in the group, which received the same dose of morphine (5 mg/kg) subcutaneously: also, this group showed a statistically significant difference (p<0.05) compared to the control group at
all observation times, though the effect was less marked than the
group treated with intraperitoneal injection (Figure 1).
Intraplantar morphine did not seem to have any effect on
edematogenic response at either administered dose (0.05 mg/
kg and 0.1 mg/kg), as no statistically significant difference could
be detected when these groups were compared to control group
(Figure 2). On the contrary a statistically significant difference was
present when these groups were compared to rats treated either
with intraperitoneal or subcutaneous injection (Figure 3).
The results of our study seem to confirm that systemic
morphine has a preventive effect on capsaicin induced edema. In
fact, all the rats receiving 5 mg/kg morphine showed a reduced
edematogenic response to capsaicin injection if compared to
control animals. Intraperitoneal route seemed to be more effective
than subcutaneous injection, maybe for a lower bioavailability of
the latter due to slower absorption.s
Local intraplantar injection of morphine (0.05 mg/kg or 1
mg/kg) did show no preventive effect on edematogenic response to capsaicin. The effectiveness of local opioid administration in controlling pain of neurogenic inflammation is well documented
and is due to opioid binding to receptors present on nervous
endings of the inflamed part .
In the experimental model of the present work edema is due to
the direct action of the irritant on the capsaicin-sensitive nervous
fibers, which are small peptidergic neurons (50 μm) functionally
corresponding to unmyelinated (C) fibers . Capsaicin binds to
the transient receptor potential vanilloid-1 (TRPV1) on primary
nociceptive fibers and stimulates the release of substance P and
calcitonin gene-related peptide  by a centrally mediated
antidromic activity of Aδ and C primary afferent fibers [15, 16].
Dorsal root reflexes (DRRs) play a foundamental role for
antidromic activity of small sensitive fibers during neurogenic
inflammation induced by capsaicin. Capsaicin also exerts a direct
action on small fibers: it elicits axo-axonic reflexes possibly
contributing to inflammation at the site of injection . So,
peripheral administration of opioids can be effective in controlling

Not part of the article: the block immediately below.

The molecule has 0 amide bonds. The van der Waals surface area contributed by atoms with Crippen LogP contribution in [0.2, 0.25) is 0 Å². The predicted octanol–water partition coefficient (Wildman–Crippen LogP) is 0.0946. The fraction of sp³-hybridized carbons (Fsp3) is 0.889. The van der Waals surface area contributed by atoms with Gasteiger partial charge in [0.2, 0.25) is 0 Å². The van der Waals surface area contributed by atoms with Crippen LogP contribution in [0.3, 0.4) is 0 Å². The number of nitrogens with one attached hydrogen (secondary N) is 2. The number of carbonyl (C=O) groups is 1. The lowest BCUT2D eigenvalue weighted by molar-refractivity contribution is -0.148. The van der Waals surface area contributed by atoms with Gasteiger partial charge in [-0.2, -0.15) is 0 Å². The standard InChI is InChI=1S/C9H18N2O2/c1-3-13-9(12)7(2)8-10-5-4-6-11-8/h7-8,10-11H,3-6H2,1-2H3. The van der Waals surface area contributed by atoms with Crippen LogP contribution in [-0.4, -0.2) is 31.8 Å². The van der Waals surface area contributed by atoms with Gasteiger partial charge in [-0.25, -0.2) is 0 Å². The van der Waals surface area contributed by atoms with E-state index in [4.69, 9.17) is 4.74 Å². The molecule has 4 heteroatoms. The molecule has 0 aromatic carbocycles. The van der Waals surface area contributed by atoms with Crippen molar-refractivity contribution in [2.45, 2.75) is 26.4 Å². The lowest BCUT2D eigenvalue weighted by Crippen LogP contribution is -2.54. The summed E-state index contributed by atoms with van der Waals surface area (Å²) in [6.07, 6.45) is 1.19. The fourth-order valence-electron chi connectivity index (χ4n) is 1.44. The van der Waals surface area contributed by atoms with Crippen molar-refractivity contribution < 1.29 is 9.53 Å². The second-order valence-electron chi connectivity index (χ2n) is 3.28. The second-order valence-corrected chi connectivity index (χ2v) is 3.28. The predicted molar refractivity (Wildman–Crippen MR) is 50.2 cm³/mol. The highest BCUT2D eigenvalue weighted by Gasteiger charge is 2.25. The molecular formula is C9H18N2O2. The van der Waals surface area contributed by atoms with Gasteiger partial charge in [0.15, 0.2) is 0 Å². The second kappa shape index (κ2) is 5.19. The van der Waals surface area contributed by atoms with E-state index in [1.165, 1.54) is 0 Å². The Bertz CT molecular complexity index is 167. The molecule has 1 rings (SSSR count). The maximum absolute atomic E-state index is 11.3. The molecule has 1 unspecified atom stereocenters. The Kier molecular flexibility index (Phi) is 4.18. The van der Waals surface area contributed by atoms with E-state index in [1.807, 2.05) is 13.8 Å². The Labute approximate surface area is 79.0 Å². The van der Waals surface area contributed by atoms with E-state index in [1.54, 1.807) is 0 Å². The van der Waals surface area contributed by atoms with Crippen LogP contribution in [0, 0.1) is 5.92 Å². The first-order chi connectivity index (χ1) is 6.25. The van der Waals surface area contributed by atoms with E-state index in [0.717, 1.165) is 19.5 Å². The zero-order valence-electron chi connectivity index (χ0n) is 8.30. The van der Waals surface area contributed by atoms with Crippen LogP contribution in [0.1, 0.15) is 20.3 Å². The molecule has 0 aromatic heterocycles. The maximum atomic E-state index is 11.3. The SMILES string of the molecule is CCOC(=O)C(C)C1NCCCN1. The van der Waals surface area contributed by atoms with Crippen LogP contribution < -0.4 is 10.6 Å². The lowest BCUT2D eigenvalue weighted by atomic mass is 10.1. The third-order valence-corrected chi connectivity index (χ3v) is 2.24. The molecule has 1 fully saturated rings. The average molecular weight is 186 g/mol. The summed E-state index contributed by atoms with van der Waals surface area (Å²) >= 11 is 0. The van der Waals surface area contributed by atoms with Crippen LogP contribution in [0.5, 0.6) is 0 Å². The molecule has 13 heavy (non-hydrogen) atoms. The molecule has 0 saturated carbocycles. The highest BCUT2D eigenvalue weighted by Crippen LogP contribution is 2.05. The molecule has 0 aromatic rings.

pain but inadequate to prevent the reflex edematogenic response.
As reported by Obara, in an experimental model of carrageenaninduced
inflammation, the use of peripherically acting opioids,
intraplantar morphine or 6-amino acid-substituted derivatives,
elicits a potent, long-lasting analgesic response, but does not show
any significant influence on the extent of the edematogenic effect
. Our results seem to confirm these data as local injection
of morphine did not have any influence on the edematogenic
response to capsaicin. Otherwise, the acute systemic
administration of morphine can act on the tissue inflammatory
response to surgical incision by modulating neutrophiles
infiltration and cytokines accumulation in the tissue surrounding
the surgical wound . These results point to the foundamental role of central mechanisms in eliciting and maintaining neurogenic inflammation. The concept of preventive analgesia is based on
the observation that an intense stimulation of the nociceptive
primary afferent fibers, due to tissue damage and inflammation,
increases the eccitability of the nociceptive spinal dorsal horn
neurons so contributing to post-injury pain and hyperalgesia [3,6]
and . An early preventive action on the nociceptive inputs
to the spinal cord decreases hypereccitability, hence pain and
hyperalgesia. Therefore, the preventive use of systemic morphine
exerts its analgesic effect and, by acting on neurons of the dorsal
horns, modulates neurogenic inflammation triggered by capsaicin
sensitive fibers through reflexes at this anatomical level .
The clinical implication of this observation is that preventive
morphine may prove useful in the treatment of pain associated
with inflammation, such as after surgery, in which the combination
of these effects probably takes part to the observed improved